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  • Katherine Dahl

Maurice: An Edwardian 'Love Story' in Three Songs


Forbidden love is one of the commonest tropes nowadays: you see it everywhere, from YA fiction to hardcore sci-fi. One of the reasons it’s so popular now is that it’s always been around. Some of the oldest books I’ve read featured one form or another of socially unacceptable romance. In the case of Maurice by EM Forster, the various loves of Maurice Hall’s life are marred by a homophobic society. The book was originally written in the early 1910s, but it was not published until 1971 for obvious reasons. Maurice is the average joe of Englishmen in all aspects of life—his dress, job, education, attitude, etc.—except his sexuality, and he spends much of the book wondering what exactly that means.



Maurice struggles to reconcile his sexuality within himself most of all: the internalized homophobia doesn’t let itself loose easily. Somewhat like the song “My Own Worst Enemy” by the punk band Lit, Maurice battles with himself more than anyone. He thinks he’s a mess, somehow who would be “sleeping with [their] clothes on” or leaving a “cigarette still burning”. As much as he wants to be a ‘normal’, upstanding citizen, the latent fear of his own feelings lingers even from childhood. At one point, he even goes to the trusted family doctor seeking a ‘cure’. The doctor only tells him to never admit to homosexuality again, offering no comfort whatsoever, and dismisses him desperately. Another visit, this time to a hypnotist (who claims to be able to rid a man of ‘unacceptable’ sexual urges), leads to no results either—obviously. 



But, besides within himself, he faces troubles from even those closest to him. While at Cambridge, Maurice falls in love with a classmate named Clive, who is initially receptive to Maurice’s affections. They remain romantically involved for over three years through their school careers, hidden away from the public spotlight. It doesn’t last however: Clive later claims to have ‘fallen out of love’ and is now only attracted to women. Maurice is obviously upset, and soon adopts the conscious mindset that he “[doesn’t] need [Clive] anyway” while his subconscious remains attached. So, te second song is “Not the Same” by Bodyjar. While Clive attempts to remain friends with Maurice—asserting that he’s the same as he’s always been, albeit not gay anymore (lol)—Maurice cannot reciprocate this idea. Instead, Clive ceases to be “the person [he] believed in yesterday”, and he becomes disillusioned with romance, only wanting to distance himself from his sexuality even more than before.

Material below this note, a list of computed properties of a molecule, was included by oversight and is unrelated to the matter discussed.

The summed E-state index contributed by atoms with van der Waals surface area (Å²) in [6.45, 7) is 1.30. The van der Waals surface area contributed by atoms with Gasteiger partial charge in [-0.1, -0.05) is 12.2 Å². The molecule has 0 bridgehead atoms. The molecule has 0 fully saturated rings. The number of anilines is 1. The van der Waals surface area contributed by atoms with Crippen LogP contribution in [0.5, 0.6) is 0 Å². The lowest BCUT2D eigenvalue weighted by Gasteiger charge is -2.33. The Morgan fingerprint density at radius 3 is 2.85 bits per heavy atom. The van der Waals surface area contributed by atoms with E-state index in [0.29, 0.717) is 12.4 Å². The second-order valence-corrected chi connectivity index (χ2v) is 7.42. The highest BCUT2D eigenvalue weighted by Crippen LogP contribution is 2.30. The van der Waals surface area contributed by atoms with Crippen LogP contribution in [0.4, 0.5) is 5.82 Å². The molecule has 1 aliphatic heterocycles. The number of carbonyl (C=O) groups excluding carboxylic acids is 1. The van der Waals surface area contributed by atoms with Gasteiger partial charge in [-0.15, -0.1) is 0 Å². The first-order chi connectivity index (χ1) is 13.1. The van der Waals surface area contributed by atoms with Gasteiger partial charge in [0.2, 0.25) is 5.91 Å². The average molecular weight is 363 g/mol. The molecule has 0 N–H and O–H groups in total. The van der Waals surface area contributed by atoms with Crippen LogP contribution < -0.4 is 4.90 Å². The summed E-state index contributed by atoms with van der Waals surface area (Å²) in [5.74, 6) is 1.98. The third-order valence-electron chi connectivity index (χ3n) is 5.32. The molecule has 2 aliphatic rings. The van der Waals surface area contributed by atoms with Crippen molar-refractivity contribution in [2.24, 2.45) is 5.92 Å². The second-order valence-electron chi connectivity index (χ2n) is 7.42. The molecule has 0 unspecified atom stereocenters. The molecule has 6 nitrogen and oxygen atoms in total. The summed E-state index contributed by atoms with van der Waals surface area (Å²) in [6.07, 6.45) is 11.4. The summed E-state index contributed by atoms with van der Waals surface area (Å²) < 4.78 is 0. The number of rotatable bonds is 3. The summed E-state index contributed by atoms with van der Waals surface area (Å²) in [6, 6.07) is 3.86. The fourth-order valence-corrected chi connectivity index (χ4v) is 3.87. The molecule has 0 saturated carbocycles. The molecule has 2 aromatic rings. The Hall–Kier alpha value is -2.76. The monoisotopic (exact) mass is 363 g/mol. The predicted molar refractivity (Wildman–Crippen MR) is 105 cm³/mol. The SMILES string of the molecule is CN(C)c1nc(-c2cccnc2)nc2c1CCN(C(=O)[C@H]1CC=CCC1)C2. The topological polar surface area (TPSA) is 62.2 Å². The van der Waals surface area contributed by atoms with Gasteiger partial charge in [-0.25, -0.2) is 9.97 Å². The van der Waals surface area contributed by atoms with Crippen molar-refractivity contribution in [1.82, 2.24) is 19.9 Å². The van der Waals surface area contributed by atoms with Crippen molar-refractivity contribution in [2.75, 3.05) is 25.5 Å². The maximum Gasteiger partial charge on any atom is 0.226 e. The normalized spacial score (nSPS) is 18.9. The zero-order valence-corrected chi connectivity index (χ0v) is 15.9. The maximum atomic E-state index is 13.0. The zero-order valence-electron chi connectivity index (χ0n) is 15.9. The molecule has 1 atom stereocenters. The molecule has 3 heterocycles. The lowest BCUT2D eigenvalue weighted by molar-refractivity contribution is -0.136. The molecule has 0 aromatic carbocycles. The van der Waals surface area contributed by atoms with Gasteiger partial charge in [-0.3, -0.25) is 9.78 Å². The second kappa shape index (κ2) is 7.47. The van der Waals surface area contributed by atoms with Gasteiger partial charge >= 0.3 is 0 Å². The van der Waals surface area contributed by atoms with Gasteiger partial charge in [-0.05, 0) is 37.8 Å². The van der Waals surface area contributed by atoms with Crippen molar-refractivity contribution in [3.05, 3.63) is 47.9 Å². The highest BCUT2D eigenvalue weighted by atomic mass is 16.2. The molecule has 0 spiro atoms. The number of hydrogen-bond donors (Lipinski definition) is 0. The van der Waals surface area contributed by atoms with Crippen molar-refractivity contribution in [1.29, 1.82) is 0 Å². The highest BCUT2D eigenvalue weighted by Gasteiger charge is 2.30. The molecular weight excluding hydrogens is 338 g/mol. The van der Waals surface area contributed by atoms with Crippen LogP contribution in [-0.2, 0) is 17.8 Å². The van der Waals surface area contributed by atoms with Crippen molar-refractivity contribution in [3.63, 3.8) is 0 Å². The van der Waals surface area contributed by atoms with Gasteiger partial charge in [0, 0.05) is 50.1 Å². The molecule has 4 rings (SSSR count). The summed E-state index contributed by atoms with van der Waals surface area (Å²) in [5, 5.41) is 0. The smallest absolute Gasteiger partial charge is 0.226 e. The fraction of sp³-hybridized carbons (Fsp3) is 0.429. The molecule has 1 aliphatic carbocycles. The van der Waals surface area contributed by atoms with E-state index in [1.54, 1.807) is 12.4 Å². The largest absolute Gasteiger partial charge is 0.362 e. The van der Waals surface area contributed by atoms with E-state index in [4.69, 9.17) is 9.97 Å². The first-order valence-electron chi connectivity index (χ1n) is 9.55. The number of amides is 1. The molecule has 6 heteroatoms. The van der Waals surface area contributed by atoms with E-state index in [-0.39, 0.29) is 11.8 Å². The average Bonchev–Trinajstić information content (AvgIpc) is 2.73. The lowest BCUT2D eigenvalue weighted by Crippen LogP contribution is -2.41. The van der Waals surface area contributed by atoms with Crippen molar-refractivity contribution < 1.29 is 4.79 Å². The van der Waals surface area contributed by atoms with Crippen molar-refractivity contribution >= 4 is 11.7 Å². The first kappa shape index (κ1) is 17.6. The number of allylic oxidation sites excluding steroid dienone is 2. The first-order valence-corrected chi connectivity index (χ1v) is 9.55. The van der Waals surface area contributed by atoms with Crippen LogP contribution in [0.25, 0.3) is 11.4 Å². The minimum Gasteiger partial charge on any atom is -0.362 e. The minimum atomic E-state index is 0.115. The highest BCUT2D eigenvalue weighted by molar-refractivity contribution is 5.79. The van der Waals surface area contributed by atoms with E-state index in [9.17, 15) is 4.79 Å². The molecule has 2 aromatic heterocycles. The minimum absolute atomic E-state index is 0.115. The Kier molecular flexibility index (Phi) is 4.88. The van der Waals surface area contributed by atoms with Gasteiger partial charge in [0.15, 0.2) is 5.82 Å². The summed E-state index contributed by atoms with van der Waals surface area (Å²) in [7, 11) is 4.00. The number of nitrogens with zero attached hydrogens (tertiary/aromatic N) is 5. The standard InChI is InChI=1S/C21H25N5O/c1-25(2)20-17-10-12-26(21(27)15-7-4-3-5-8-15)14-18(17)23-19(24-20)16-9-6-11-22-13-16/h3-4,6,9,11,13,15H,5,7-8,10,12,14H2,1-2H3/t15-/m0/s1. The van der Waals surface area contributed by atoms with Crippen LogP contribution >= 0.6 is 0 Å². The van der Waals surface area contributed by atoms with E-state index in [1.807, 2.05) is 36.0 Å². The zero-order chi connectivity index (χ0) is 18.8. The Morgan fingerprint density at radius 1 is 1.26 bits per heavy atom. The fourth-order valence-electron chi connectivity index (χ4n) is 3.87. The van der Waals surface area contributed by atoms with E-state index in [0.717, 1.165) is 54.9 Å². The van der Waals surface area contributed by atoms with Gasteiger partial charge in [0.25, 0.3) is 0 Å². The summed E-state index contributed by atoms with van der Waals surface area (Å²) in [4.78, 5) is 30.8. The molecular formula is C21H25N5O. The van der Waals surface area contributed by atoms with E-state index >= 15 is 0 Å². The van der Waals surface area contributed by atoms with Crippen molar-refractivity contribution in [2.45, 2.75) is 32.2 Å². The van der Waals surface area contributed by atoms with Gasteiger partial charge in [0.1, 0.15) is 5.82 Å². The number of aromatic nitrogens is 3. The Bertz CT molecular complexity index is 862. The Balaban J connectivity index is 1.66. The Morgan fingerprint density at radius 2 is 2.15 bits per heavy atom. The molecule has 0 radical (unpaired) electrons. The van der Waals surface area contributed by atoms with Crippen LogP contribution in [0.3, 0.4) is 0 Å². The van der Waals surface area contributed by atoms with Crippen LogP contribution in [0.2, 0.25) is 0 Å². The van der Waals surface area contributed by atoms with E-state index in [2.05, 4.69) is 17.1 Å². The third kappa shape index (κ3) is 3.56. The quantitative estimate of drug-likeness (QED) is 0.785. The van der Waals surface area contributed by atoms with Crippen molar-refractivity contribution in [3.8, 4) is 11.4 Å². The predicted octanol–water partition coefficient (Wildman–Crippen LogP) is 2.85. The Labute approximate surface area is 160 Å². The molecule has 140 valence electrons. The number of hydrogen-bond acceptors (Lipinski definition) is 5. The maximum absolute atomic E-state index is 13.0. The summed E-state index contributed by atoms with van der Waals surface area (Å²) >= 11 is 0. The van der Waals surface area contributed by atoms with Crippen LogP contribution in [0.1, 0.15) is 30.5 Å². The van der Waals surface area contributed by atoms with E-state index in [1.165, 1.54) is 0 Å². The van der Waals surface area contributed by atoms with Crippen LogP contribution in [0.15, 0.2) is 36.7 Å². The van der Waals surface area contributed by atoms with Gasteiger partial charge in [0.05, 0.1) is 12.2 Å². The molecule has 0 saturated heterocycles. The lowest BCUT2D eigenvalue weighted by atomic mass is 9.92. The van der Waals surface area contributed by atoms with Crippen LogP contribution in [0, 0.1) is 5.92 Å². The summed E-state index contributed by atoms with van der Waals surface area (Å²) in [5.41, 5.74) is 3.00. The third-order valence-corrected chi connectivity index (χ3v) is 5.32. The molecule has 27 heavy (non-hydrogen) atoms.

It’s only after Maurice meets Alec, the under-groundskeeper at Clive’s estate, that this starts to change. It is clear from the beginning of their relationship that Alec is different from Clive—the only problem is the clear class differences between him and Maurice. Like in “Amor Prohibido” by Selena (which I will use English-translated lyrics for here, but it sounds WAY better in Spanish, obviously), the “distinct societies” of the two divide them. It’s actually Maurice’s own ideas about class that set this distinction. Since he is educated and Alec is not, many of his reservations about their relationship lie not in the fact that Alec is a man but that he is not a man of the same class as Maurice. However, this does not last. Eventually Maurice decides that “money doesn’t matter” in the grand scheme of things, and he is willing to sacrifice his social position in order to be with Alec permanently. The ability to be with someone that loves him (and that he loves in return) “is worth more than money.”


Like Giovanni’s Room, I consider Maurice to be ahead of it’s time for much of the same reasons. It doesn’t shy away from real issues, both internalized and external, for the honestly ordinary character of Maurice Hall. He’s just one case example, and one that can allow us the opportunity to think more deeply about the past—and even our present. I, of course, love this book and recommend it to anyone who wants a glimpse into Forster’s timeline. Maurice and Alec await (luckily with a happy ending). 


Runner-ups: “You’re Somebody Else” by Flora Cash, “Straighten Up and Fly Right” by King Cole Trio, “Streets of London” by Ralph McTell, “Gates” by the Menzingers, “Future Me Hates Me” by the Beths

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